venerdì 27 febbraio 2015

Interdisciplinarietà II

 Un'interessante ed articolata postilla al precedente 'Elogio 

dell'Interdisciplinarietà', con accluse carte geografiche ad 

illustrare gli ipotetici percorsi.  

Out of Africa: 

Did humans migrate quickly and all-at-once 

or in phases based on weather? 

  Considerable debate surrounds the migration of human populations out of Africa. 
Two predominant hypotheses concerning the timing contrast in their emphasis on the role of the Arabian interior and its changing climate. 

In one scenario, human populations expanded rapidly from Africa to southern Asia via the coastlines of Arabia approx. 50,000 to 60,000 years ago. 

Another model suggests that dispersal into the Arabian interior began much earlier (approx. 75,000 to 130,000 years ago) during multiple phases, when increased rainfall provided sufficient freshwater to support expanding populations. 

Early Homo sapiens, known from fossils found at Omo and Herto in Ethiopia, began  making stone tools in the Nile Valley of Egypt some 150,000 years ago.

Previous studies have  traced their path out of Africa through Sinai to the Levant. 
New research reveals a second,  more southerly route through Arabia, where modern human populations lingered  for some 50,000 years before migrating north to the Levant [Credit: National Geographic] 

Ash Parton and colleagues fall into the second camp, writing, "The dispersal of early human populations out of Africa is dynamically linked with the changing climate and environmental conditions of Arabia.

Although now arid, at times the vast Arabian deserts were transformed into landscapes littered with freshwater lakes and active river systems.

Such episodes of dramatically increased rainfall were the result of the intensification and northward displacement of the Indian Ocean Monsoon, which caused rainfall to reach across much of the Arabian Peninsula." 

Parton and colleagues present a unique alluvial fan aggradation record from southeast Arabia spanning the past approx. 160,000 years. 
Situated along the proposed southern dispersal route, the Al Sibetah alluvial fan sequence provides a unique and sensitive record of landscape change in southeast Arabia.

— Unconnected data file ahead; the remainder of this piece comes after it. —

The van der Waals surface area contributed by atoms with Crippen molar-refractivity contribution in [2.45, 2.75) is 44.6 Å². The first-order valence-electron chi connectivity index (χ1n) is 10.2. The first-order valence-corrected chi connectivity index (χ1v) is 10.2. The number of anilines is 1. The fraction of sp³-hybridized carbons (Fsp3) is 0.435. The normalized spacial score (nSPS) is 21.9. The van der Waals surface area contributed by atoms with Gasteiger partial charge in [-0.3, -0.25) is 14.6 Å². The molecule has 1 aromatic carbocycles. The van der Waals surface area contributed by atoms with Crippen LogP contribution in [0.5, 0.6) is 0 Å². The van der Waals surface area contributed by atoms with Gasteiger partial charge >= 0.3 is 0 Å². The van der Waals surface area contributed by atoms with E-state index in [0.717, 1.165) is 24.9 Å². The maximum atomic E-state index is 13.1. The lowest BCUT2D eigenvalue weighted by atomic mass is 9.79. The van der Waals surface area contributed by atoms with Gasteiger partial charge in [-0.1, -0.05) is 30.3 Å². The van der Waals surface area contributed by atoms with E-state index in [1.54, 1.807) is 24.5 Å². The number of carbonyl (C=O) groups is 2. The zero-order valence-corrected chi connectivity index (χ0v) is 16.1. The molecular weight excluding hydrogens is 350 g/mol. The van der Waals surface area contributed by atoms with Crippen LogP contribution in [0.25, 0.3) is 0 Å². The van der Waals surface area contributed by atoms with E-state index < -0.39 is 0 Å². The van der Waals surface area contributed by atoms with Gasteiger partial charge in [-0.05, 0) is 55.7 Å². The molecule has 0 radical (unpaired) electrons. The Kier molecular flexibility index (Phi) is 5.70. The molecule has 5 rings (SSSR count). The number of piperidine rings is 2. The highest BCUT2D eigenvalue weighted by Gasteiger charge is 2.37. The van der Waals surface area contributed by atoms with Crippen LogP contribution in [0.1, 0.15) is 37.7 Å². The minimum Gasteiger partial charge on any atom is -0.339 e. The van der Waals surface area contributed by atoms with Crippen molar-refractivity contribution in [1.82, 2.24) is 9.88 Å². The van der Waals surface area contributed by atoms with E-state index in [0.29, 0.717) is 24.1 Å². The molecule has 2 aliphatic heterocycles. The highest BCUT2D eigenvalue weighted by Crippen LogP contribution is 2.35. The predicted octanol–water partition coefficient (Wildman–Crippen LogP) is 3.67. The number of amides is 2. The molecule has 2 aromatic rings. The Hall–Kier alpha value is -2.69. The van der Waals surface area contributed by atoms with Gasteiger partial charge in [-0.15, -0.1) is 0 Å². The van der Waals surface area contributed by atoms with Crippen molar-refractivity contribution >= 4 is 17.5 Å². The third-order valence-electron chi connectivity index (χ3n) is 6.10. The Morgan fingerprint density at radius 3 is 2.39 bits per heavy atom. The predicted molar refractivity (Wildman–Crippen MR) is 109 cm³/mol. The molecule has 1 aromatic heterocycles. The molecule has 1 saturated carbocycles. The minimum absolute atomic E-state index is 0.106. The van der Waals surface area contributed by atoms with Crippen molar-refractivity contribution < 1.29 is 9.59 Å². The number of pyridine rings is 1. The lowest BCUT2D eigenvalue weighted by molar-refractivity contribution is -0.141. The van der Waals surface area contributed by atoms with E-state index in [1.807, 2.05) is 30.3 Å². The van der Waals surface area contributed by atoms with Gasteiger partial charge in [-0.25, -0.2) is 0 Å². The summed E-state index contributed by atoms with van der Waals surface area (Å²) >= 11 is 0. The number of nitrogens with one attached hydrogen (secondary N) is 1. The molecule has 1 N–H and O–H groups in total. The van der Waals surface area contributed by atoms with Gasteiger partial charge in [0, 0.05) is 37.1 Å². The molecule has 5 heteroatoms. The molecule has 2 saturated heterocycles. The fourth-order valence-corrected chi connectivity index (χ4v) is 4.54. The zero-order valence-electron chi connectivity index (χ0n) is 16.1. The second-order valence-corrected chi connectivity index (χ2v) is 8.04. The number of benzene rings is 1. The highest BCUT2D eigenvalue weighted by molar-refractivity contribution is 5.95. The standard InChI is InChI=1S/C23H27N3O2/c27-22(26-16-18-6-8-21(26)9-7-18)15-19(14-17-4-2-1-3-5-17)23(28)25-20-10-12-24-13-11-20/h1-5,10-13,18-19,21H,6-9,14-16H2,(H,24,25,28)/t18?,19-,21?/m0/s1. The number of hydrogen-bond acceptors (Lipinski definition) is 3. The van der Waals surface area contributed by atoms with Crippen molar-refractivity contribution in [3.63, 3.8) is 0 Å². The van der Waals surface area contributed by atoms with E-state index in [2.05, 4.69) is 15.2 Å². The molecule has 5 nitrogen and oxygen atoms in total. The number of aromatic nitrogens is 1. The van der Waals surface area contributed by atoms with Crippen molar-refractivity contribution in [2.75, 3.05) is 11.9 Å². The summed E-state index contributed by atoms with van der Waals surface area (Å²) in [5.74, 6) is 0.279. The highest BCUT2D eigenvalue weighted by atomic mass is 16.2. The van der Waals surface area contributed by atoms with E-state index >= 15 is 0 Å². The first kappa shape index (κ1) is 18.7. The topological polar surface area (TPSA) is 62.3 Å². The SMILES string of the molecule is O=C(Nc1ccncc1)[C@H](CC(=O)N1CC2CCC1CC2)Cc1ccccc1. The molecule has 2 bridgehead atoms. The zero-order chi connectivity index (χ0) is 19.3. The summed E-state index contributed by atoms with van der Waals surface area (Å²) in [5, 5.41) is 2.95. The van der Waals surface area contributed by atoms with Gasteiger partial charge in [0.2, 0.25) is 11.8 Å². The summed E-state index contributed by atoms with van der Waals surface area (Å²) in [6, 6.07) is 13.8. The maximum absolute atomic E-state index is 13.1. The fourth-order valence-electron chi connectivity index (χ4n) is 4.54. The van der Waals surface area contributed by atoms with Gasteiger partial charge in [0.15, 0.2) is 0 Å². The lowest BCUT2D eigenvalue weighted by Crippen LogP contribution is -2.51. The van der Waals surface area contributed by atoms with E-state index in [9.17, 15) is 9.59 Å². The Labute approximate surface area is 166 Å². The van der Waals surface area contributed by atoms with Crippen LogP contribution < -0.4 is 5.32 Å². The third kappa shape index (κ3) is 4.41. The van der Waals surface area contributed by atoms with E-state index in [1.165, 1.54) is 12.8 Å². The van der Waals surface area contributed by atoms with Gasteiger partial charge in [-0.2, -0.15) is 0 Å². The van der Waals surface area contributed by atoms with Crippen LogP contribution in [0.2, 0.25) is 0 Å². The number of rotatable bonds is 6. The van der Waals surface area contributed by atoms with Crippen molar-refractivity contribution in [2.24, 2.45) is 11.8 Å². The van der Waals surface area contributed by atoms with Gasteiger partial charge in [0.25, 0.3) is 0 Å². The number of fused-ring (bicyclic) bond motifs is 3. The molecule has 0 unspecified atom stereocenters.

This record is to date the most comprehensive terrestrial archive from the Arabian Peninsula, and provides evidence for multiple humid episodes during both glacial and interglacial periods. 

Map showing location of the study site and extent of bajada system in southeast Arabia,  including other identified sections of the Al Ain fan (UAE—United Arab Emirates)  [Credit: Parton et al.] 

Evidence from the Al Sibetah alluvial fan sequence indicates that during insolation maxima, increased monsoon rainfall led to the widespread activation of drainage systems and grassland development throughout regions that were important for the dispersal of early human populations. Previously, the timing of episodes of increased humidity was largely linked to global interglacials, with the climate of Arabia during the intervening glacial periods believed to be too arid to support human populations. 

Parton and colleagues suggest, however, that periods of increased rainfall were not driven by mid-high latitude deglaciations every ~100,000 years, but by periods of maximum incoming solar radiation every ~23,000 years. 
They write, "The occurrence of humid periods previously identified in lacustrine or speleothem records highlights the complexity and heterogeneity of the Arabian paleoclimate, and suggests that interior migration pathways through the Arabian Peninsula may have been viable approximately every 23,000 years since at least marine isotope state 
(MIS) 6," about 191 thousand years ago.

Source: Geological Society of America [February 20, 2015]